Multivitamins Are Killer
Although convenient, multivitamins are a terrible substitute for the nutrients we would receive from everyday healthy foods. So why are so many Americans taking multivitamins daily? Recent research has shown that studies on many multivitamins are deceiving. It has been found that ‘junk’ vitamins are being used in many of their testing groups. Meaning that no matter the result, the study is completely useless. They publish information from the tests that have large health benefits in their results. They may not feel so bad about these false studies because the majority of americans do not do their research on multivitamins. And for those who do, they are being tricked by any industries that are using this type of testing style.
These deceiving studies are creating large profit for pharmacies everywhere. With most people being clueless to the facts, they are still purchasing multivitamins. The false studies are benefiting everyone involved in the business. In an article called ‘Americans Spend Billions on Vitamins and Herbs That Don’t Work’ by Cameron Scott, there are some eye opening statistics about multivitamins. All producers, suppliers and merchants are reeling in a great amount of profit. The merchant’s also include any type of store that sells multivitamins. Grocery stores are making a surprisingly large profit from common multivitamins. They make up for five percent of all sales from grocery stores. The profit they receive is a whopping ten times as high as those from groceries alone. The supplements in fact help with the sales of many small groceries. There is an estimated twenty-one billion dollars in profit from supplements expected in 2015.
Many people believe that taking multivitamins can help make up for a poor diet. Not only is this completely untrue but it in fact may be harming more than helping anyone. It has been found that most people are doing this completely on their own. They ignore the research and just because it says “vitamin” on a bottle, they will purchase it and believe it will be helpful. In an article written by, Stefanie Stickel called ‘Why Multivitamins Might Do More Harm Than Good’ there are some eye-opening statistics. A study that followed more than thirty-eight thousand women for twenty years showed that those who took vitamins daily actually died sooner than those who didn’t. For a small vitamin that’s supposed to be helping us, that a big scary result.
It is significantly better to receive nutrients through food rather than through a supplement. For example the amount of nutrients in an orange is much greater than a tablet of vitamin C. Not only restoring your body with vitamin C, an orange includes many other nutrients fulfilling your body. If we could all do our research and purchase healthy foods that supply our body with the required nutrients, we could save a lot of money. Not to mention stop wasting money on multivitamins that are not always effective, and may even be harming us.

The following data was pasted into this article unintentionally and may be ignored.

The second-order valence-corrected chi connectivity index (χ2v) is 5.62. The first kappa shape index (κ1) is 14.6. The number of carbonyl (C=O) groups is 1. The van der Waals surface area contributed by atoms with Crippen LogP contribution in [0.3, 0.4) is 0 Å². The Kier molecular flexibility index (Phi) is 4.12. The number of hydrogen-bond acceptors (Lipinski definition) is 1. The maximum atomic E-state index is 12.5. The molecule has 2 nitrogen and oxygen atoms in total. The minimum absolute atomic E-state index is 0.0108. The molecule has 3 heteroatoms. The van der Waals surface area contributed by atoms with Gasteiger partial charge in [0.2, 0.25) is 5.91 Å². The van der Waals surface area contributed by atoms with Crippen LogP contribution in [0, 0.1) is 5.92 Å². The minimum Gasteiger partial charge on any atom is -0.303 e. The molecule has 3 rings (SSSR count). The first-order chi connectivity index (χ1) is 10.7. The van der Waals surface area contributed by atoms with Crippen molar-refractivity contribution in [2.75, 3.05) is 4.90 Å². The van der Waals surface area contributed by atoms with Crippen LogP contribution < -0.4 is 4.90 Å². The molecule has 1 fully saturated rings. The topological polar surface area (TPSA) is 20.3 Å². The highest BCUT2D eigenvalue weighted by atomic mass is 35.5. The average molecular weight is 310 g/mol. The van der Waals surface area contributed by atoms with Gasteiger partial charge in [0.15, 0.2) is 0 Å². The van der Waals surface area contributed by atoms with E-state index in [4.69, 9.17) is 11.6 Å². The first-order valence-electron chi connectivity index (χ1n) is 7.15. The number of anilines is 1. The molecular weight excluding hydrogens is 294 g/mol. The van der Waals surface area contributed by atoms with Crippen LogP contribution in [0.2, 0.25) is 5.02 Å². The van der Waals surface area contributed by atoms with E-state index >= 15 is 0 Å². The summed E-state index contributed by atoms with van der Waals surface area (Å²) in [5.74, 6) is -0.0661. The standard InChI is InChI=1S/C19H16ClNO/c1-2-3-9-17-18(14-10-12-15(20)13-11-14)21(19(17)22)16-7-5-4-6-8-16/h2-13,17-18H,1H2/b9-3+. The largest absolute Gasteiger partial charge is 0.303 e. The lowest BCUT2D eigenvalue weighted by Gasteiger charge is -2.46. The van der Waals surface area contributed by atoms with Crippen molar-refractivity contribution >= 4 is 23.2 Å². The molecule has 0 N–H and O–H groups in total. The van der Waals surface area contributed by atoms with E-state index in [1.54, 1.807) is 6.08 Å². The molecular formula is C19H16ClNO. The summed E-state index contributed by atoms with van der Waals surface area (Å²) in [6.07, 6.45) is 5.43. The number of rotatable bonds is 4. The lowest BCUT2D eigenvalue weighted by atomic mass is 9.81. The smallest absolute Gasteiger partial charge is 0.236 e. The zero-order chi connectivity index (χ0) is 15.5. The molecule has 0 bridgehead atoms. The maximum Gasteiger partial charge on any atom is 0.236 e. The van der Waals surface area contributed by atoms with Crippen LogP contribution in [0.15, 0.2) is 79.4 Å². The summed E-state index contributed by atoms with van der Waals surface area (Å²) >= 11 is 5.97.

Across the board, placebo controlled scientific studies have consistently showed that vitamin supplements do not prevent disease. And in some cases may even increase ones risk of cardiovascular disease, cancer, and mortality. Not to mention if one eats three decent meals per day, even if only semi healthy, they will have most likely received all the nutrients required to maintain a healthy lifestyle. Half of all americans take multivitamins, and if any of them did the research they would find out the facts. Saving themselves money and creating a healthy habit for generations to come.
Why Multivitamins Might Do More Harm Than Good. (n.d.). Retrieved October 28, 2015.
Americans Spend Billions on Vitamins and Herbs That Don’t Work. (n.d.). Retrieved October 28, 2015.
feedback was requested
P1. Consider the plight of your readers, bigcounrty.
1. We are told that multivitamins are not as healthy as food.
—(1a.) A little surprising because we always thought we took vitamins to provide what we DON’T GET from food; hence, food is a poor substitute for vitamins! 🙂
2. We are asked to consider why, then, we buy billions of dollars worth of vitamins.
—(2a.) We expect an answer.
3. You tell us studies are deceiving.
—(3a.) We don’t know what the studies studied, or what they concluded, so telling us they were deceiving doesn’t tell us what we should believe or what we shouldn’t believe.
4. You tell us that “junk” vitamins are used in those studies.
—(4a.) We don’t know what “junk vitamins” are. And we don’t know whether using them in the studies ruins the studies, or the studies are designed to find out about the characteristics of junk vitamins.
5. You tell us that such studies are completely useless.
—(5a.) Five sentences into your argument, your readers are still waiting to find out:
Why vitamins are a poor substitute for food.
Why Americans bother to buy and consume them.
How we are being deceived by research.
What the research has told us to do.
The rest of your paragraph devotes itself to a comparison of synthetic and organic vitamin E. We guess you mean the organic is expensive and the synthetic is cheap. You tell us, sort of, that cheap synthetic E is “not very effective.” But you make that comparison as if to persuade us to buy expensive E and then discourage us from buying either.
We’re left to wonder: Were the studies conducted on cheap synthetic E that should have been conducted on expensive organic E? Maybe that’s that he means by “junk vitamins.” That still doesn’t explain why we buy so many vitamins, or why it’s wrong to.
What did those studies done on the junk vitamins recommend? That we buy lots of junk vitamins? (Apparently that’s the message we received.) That can’t be right.
What’s the real explanation, bigcounrty?